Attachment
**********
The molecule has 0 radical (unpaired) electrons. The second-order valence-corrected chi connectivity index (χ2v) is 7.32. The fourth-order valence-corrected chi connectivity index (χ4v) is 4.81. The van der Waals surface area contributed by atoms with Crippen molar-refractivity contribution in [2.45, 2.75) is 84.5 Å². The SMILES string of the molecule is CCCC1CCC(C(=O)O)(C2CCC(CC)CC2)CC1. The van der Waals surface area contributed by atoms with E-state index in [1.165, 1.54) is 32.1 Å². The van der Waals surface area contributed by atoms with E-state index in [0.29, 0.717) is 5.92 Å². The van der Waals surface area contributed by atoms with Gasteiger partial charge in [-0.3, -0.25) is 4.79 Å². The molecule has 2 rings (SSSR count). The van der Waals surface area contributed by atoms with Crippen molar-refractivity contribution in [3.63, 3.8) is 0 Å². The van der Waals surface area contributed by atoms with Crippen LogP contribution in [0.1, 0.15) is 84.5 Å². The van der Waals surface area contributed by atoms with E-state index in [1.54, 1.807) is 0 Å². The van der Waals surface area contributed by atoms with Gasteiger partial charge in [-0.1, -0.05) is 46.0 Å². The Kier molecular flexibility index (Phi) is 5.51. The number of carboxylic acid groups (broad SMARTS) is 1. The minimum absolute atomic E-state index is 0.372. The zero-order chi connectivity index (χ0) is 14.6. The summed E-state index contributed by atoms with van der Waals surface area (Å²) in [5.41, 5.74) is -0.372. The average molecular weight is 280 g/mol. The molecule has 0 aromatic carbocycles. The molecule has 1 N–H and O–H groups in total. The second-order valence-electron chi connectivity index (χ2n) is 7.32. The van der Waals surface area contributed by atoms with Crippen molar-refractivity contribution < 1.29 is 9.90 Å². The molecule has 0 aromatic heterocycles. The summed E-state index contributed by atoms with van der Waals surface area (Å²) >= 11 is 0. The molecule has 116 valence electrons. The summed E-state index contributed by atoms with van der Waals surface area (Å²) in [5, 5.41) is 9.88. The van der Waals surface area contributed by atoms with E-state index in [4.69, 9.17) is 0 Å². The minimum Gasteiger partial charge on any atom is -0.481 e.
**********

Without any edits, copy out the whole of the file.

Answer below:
The molecule has 0 radical (unpaired) electrons. The second-order valence-corrected chi connectivity index (χ2v) is 7.32. The fourth-order valence-corrected chi connectivity index (χ4v) is 4.81. The van der Waals surface area contributed by atoms with Crippen molar-refractivity contribution in [2.45, 2.75) is 84.5 Å². The SMILES string of the molecule is CCCC1CCC(C(=O)O)(C2CCC(CC)CC2)CC1. The van der Waals surface area contributed by atoms with E-state index in [1.165, 1.54) is 32.1 Å². The van der Waals surface area contributed by atoms with E-state index in [0.29, 0.717) is 5.92 Å². The van der Waals surface area contributed by atoms with Gasteiger partial charge in [-0.3, -0.25) is 4.79 Å². The molecule has 2 rings (SSSR count). The van der Waals surface area contributed by atoms with Crippen molar-refractivity contribution in [3.63, 3.8) is 0 Å². The van der Waals surface area contributed by atoms with Crippen LogP contribution in [0.1, 0.15) is 84.5 Å². The van der Waals surface area contributed by atoms with E-state index in [1.54, 1.807) is 0 Å². The van der Waals surface area contributed by atoms with Gasteiger partial charge in [-0.1, -0.05) is 46.0 Å². The Kier molecular flexibility index (Phi) is 5.51. The number of carboxylic acid groups (broad SMARTS) is 1. The minimum absolute atomic E-state index is 0.372. The zero-order chi connectivity index (χ0) is 14.6. The summed E-state index contributed by atoms with van der Waals surface area (Å²) in [5.41, 5.74) is -0.372. The average molecular weight is 280 g/mol. The molecule has 0 aromatic carbocycles. The molecule has 1 N–H and O–H groups in total. The second-order valence-electron chi connectivity index (χ2n) is 7.32. The van der Waals surface area contributed by atoms with Crippen molar-refractivity contribution < 1.29 is 9.90 Å². The molecule has 0 aromatic heterocycles. The summed E-state index contributed by atoms with van der Waals surface area (Å²) >= 11 is 0. The molecule has 116 valence electrons. The summed E-state index contributed by atoms with van der Waals surface area (Å²) in [5, 5.41) is 9.88. The van der Waals surface area contributed by atoms with E-state index in [4.69, 9.17) is 0 Å². The minimum Gasteiger partial charge on any atom is -0.481 e.